A Study On Effort

Created by Bobbi Jene Smith in collaboration with Keir GoGwilt

Written by:
David e. Moreno
Share This:

The effort of lifting
The effort of missing
The effort of surrender
The effort of not knowing
The effort of listening
The effort of pleasure
The effort of taking care

As part of the 37th season of the San Francisco Jewish Film Festival, “A Study of Effort” was presented to coincide with the West Coast Premiere of “Bobbi Jene” — a documentary on Bobbi Jene Smith. In that documentary is the beginning of this solo work by Smith that evolved as she left the prestigious Israeli dance company, Batsheva. “Bobbi Jene” shows the beginning steps of “A Study of Effort” that was originally a six-minute solo. Since then the piece has become an hour-long collaboration and work in progress with virtuoso violinist Keir GoGwilt. Its seven episodes or studies on effort allow these two sizeable talents to orbit around each other like planets held in space by unseen gravitational pulls—Smith gyrates as GoGwilt’s works his violin into a frenzy. The stage is striped–as is Smith herself who often danced naked–to just these two performers and 12 sandbags stacked upstage right. At first they orbit completely independent of each other and even GoGwilt’s music has little to do with Smith’s slow motion balancing moves. He is a drone of sound to her anatomically intelligent and sublime body.

The seven “Efforts” are perfectly varied in length and style, each showcasing Smith’s minimalistic aesthetic, both in choreography and theatricality. This was the first performance where she has not performed with the audience in the round, but instead with bleacher seats to one side. And the first where lighting design was something other than clamp-on-lamps purchased at a hardware store. Smith begins “The effort of lifting” naked, dimly washed in amber side lighting (Jason Dinneen, lighting design) which defused any sense of exhibitionism and made her nudity very natural, integral to the dance. Her capacity as a dancer is so nuanced and her body so glorious that it was a comfortable pleasure to watch her dance in such an intimate setting– juxtaposed to GoGwilt’s nerdy clothed physique that stayed vertical throughout. Smith’s nudity is so matter of fact that what becomes surprising is when she suddenly appears clad in a black slip in the second piece, “The effort of missing.” Equally surprising in the same segment was when she holds one static pose, with her arms in the air, while GoGwilt’s improvised solo played the entire segment. With his back to the audience, he sliced his bow through the air to create a rhythm before plucking and violating his violin with jagged jabs to the strings.

One of the many intense moments in the “Bobbi Jene” documentary is a scene where a naked Smith is simulating masturbation with a sandbag, drenched hair covering her face, as she climaxes vocally. As it true to form for Smith, it is honestly passionate and edgy, even more so on a big screen. “The effort of listening” –the effort that pleasure requires—the self-pleasuring act was much more subdued. Smith upstage softly lit was clad in her black slip as she went through the same exposed display but with less impact as GoGwilt played downstage. While Smith has been increasingly been recognized for her gifts as a dancer, “A Study on Effort” allows her unique vision for dance-theater to blossom. The choreography is intricate, at times butoh-like, slow moving at other moments trembling or shaking, and though everything is being distilled to its essence, is minimal, it is rich in emotional context. During “The effort of surrender” she followed GoGwilt’s violin playing trailing a stream of sand from the sandbag behind him, suggesting some sort of boarder line, music line, or making ones mark in the sand… In this and in the final spellbinding piece, “The effort of taking care” her stark dramatic visuals were reminiscent of those found in the works of Sankai Juku and Nederlands Dans Theater. In that segment Smith, again naked on her back while she held a flexed upper body—with a tiny plant resting on her breasts. GoGwilt now beside her plays sweetly as faint sounds of toning vocals come from both of them, their orbits now more intimate. “A Study on Effort” is effortless to absorb. It is intentionally a work in process that is improvised within an evolving structure and as such will be worth seeing more than once.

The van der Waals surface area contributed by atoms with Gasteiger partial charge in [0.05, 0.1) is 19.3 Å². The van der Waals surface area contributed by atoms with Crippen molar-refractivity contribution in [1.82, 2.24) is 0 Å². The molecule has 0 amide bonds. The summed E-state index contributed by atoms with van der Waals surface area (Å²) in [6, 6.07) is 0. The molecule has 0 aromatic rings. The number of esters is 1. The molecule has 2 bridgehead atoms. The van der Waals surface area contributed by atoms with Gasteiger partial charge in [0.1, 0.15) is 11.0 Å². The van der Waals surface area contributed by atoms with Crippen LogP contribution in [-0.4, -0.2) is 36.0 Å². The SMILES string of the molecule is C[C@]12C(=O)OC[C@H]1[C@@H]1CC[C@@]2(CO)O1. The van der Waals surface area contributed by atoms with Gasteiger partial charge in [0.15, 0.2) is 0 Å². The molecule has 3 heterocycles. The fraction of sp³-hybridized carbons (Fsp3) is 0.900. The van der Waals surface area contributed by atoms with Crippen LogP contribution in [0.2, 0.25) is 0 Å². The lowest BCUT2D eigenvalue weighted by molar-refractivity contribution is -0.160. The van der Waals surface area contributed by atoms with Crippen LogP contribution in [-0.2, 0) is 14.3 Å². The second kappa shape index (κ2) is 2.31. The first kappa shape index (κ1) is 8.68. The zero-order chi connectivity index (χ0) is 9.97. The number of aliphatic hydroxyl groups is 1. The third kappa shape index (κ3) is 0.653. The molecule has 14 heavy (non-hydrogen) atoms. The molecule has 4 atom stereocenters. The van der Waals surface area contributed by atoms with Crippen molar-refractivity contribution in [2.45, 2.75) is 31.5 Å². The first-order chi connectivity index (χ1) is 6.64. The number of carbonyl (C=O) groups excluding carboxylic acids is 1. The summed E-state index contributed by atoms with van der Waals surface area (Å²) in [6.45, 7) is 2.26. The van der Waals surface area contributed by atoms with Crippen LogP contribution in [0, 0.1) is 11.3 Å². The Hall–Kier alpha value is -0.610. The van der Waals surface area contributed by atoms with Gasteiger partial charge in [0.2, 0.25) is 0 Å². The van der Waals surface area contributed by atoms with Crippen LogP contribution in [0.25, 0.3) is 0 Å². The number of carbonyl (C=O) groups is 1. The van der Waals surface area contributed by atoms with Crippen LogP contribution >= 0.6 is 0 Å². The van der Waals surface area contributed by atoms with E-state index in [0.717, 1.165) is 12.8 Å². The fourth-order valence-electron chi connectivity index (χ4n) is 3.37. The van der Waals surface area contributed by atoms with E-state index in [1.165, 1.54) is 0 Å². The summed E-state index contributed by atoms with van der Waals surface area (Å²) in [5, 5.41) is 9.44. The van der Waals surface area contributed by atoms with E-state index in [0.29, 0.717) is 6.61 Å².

David E. Moreno

In the ongoing conversations about choreography that I shared with Fernando Alonso, architect of the Cuban ballet training system, he...
American Ballet Theatre’s farm team, the Studio Company, is made up of 13 dancers age 17-21. These aren’t just any...
A dark scrim with the words Anna Karenina projected on it disappears into projected vapors that threaten to obscure the...
Search CultureVulture